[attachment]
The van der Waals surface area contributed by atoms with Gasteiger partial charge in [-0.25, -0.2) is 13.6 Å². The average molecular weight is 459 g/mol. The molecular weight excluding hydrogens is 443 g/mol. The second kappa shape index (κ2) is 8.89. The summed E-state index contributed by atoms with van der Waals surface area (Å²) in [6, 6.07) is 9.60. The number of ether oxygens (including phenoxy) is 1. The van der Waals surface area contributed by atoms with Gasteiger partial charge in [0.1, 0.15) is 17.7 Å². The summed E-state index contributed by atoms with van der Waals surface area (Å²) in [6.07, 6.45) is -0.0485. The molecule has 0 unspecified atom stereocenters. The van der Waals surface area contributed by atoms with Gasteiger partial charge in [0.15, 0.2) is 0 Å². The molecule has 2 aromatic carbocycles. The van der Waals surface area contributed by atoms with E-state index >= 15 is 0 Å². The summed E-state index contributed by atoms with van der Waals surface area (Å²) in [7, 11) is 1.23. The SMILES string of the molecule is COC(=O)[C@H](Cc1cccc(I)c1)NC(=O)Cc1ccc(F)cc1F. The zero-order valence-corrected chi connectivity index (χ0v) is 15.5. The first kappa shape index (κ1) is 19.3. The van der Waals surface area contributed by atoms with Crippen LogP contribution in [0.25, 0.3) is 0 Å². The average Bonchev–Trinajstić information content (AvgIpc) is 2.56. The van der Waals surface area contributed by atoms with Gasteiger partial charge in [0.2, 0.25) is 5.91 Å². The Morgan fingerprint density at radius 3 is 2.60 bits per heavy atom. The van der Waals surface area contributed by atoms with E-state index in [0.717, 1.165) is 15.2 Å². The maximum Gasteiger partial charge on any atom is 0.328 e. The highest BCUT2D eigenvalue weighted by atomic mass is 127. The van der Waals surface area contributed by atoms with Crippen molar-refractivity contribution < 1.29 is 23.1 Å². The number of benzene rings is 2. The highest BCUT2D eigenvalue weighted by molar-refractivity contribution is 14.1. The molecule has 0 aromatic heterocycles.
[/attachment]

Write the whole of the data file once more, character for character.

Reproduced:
The van der Waals surface area contributed by atoms with Gasteiger partial charge in [-0.25, -0.2) is 13.6 Å². The average molecular weight is 459 g/mol. The molecular weight excluding hydrogens is 443 g/mol. The second kappa shape index (κ2) is 8.89. The summed E-state index contributed by atoms with van der Waals surface area (Å²) in [6, 6.07) is 9.60. The number of ether oxygens (including phenoxy) is 1. The van der Waals surface area contributed by atoms with Gasteiger partial charge in [0.1, 0.15) is 17.7 Å². The summed E-state index contributed by atoms with van der Waals surface area (Å²) in [6.07, 6.45) is -0.0485. The molecule has 0 unspecified atom stereocenters. The van der Waals surface area contributed by atoms with Gasteiger partial charge in [0.15, 0.2) is 0 Å². The molecule has 2 aromatic carbocycles. The van der Waals surface area contributed by atoms with E-state index >= 15 is 0 Å². The summed E-state index contributed by atoms with van der Waals surface area (Å²) in [7, 11) is 1.23. The SMILES string of the molecule is COC(=O)[C@H](Cc1cccc(I)c1)NC(=O)Cc1ccc(F)cc1F. The zero-order valence-corrected chi connectivity index (χ0v) is 15.5. The first kappa shape index (κ1) is 19.3. The van der Waals surface area contributed by atoms with Crippen LogP contribution in [0.25, 0.3) is 0 Å². The average Bonchev–Trinajstić information content (AvgIpc) is 2.56. The van der Waals surface area contributed by atoms with Gasteiger partial charge in [0.2, 0.25) is 5.91 Å². The Morgan fingerprint density at radius 3 is 2.60 bits per heavy atom. The van der Waals surface area contributed by atoms with E-state index in [0.717, 1.165) is 15.2 Å². The maximum Gasteiger partial charge on any atom is 0.328 e. The highest BCUT2D eigenvalue weighted by atomic mass is 127. The van der Waals surface area contributed by atoms with Crippen molar-refractivity contribution < 1.29 is 23.1 Å². The number of benzene rings is 2. The highest BCUT2D eigenvalue weighted by molar-refractivity contribution is 14.1. The molecule has 0 aromatic heterocycles.